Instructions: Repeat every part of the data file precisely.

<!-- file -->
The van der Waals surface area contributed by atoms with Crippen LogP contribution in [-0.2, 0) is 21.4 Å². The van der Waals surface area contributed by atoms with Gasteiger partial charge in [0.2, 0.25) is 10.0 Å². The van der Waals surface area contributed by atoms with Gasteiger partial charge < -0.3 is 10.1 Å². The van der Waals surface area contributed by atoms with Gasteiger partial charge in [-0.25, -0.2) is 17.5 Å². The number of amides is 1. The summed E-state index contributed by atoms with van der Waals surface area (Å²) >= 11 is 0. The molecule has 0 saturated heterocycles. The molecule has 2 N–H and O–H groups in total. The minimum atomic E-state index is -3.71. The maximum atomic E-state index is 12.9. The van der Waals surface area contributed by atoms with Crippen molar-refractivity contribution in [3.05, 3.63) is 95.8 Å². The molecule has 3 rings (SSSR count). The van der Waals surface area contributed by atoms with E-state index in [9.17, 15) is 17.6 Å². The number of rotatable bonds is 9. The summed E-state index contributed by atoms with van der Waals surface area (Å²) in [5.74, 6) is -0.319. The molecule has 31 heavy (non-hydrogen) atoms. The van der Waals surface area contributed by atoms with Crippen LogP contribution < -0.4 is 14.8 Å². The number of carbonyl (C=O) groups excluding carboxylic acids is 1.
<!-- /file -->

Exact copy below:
The van der Waals surface area contributed by atoms with Crippen LogP contribution in [-0.2, 0) is 21.4 Å². The van der Waals surface area contributed by atoms with Gasteiger partial charge in [0.2, 0.25) is 10.0 Å². The van der Waals surface area contributed by atoms with Gasteiger partial charge < -0.3 is 10.1 Å². The van der Waals surface area contributed by atoms with Gasteiger partial charge in [-0.25, -0.2) is 17.5 Å². The number of amides is 1. The summed E-state index contributed by atoms with van der Waals surface area (Å²) >= 11 is 0. The molecule has 0 saturated heterocycles. The molecule has 2 N–H and O–H groups in total. The minimum atomic E-state index is -3.71. The maximum atomic E-state index is 12.9. The van der Waals surface area contributed by atoms with Crippen molar-refractivity contribution in [3.05, 3.63) is 95.8 Å². The molecule has 3 rings (SSSR count). The van der Waals surface area contributed by atoms with E-state index in [9.17, 15) is 17.6 Å². The number of rotatable bonds is 9. The summed E-state index contributed by atoms with van der Waals surface area (Å²) in [5.74, 6) is -0.319. The molecule has 31 heavy (non-hydrogen) atoms. The van der Waals surface area contributed by atoms with Crippen LogP contribution < -0.4 is 14.8 Å². The number of carbonyl (C=O) groups excluding carboxylic acids is 1.